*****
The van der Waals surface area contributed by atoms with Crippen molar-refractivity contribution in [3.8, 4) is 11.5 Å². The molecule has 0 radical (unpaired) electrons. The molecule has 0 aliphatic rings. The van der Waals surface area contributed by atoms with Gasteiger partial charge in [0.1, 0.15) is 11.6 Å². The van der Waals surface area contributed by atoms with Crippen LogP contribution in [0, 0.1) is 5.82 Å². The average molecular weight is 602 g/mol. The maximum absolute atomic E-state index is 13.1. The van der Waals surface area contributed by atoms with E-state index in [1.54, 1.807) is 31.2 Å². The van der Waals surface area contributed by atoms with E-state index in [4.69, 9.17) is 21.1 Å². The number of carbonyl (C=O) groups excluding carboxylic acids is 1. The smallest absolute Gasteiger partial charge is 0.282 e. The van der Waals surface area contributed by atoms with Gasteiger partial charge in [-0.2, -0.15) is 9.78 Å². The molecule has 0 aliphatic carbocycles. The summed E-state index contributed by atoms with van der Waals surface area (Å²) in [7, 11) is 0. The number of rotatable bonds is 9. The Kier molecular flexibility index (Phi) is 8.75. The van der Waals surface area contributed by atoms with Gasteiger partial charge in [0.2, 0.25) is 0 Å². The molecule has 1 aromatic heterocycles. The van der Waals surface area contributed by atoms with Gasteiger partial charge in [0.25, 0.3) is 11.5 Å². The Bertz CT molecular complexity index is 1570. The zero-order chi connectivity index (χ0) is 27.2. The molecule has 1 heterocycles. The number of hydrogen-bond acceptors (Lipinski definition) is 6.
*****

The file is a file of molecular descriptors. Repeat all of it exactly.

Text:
The van der Waals surface area contributed by atoms with Crippen molar-refractivity contribution in [3.8, 4) is 11.5 Å². The molecule has 0 radical (unpaired) electrons. The molecule has 0 aliphatic rings. The van der Waals surface area contributed by atoms with Gasteiger partial charge in [0.1, 0.15) is 11.6 Å². The van der Waals surface area contributed by atoms with Crippen LogP contribution in [0, 0.1) is 5.82 Å². The average molecular weight is 602 g/mol. The maximum absolute atomic E-state index is 13.1. The van der Waals surface area contributed by atoms with E-state index in [1.54, 1.807) is 31.2 Å². The van der Waals surface area contributed by atoms with E-state index in [4.69, 9.17) is 21.1 Å². The number of carbonyl (C=O) groups excluding carboxylic acids is 1. The smallest absolute Gasteiger partial charge is 0.282 e. The van der Waals surface area contributed by atoms with Gasteiger partial charge in [-0.2, -0.15) is 9.78 Å². The molecule has 0 aliphatic carbocycles. The summed E-state index contributed by atoms with van der Waals surface area (Å²) in [7, 11) is 0. The number of rotatable bonds is 9. The Kier molecular flexibility index (Phi) is 8.75. The van der Waals surface area contributed by atoms with Gasteiger partial charge in [0.2, 0.25) is 0 Å². The molecule has 1 aromatic heterocycles. The van der Waals surface area contributed by atoms with Gasteiger partial charge in [0.25, 0.3) is 11.5 Å². The Bertz CT molecular complexity index is 1570. The zero-order chi connectivity index (χ0) is 27.2. The molecule has 1 heterocycles. The number of hydrogen-bond acceptors (Lipinski definition) is 6.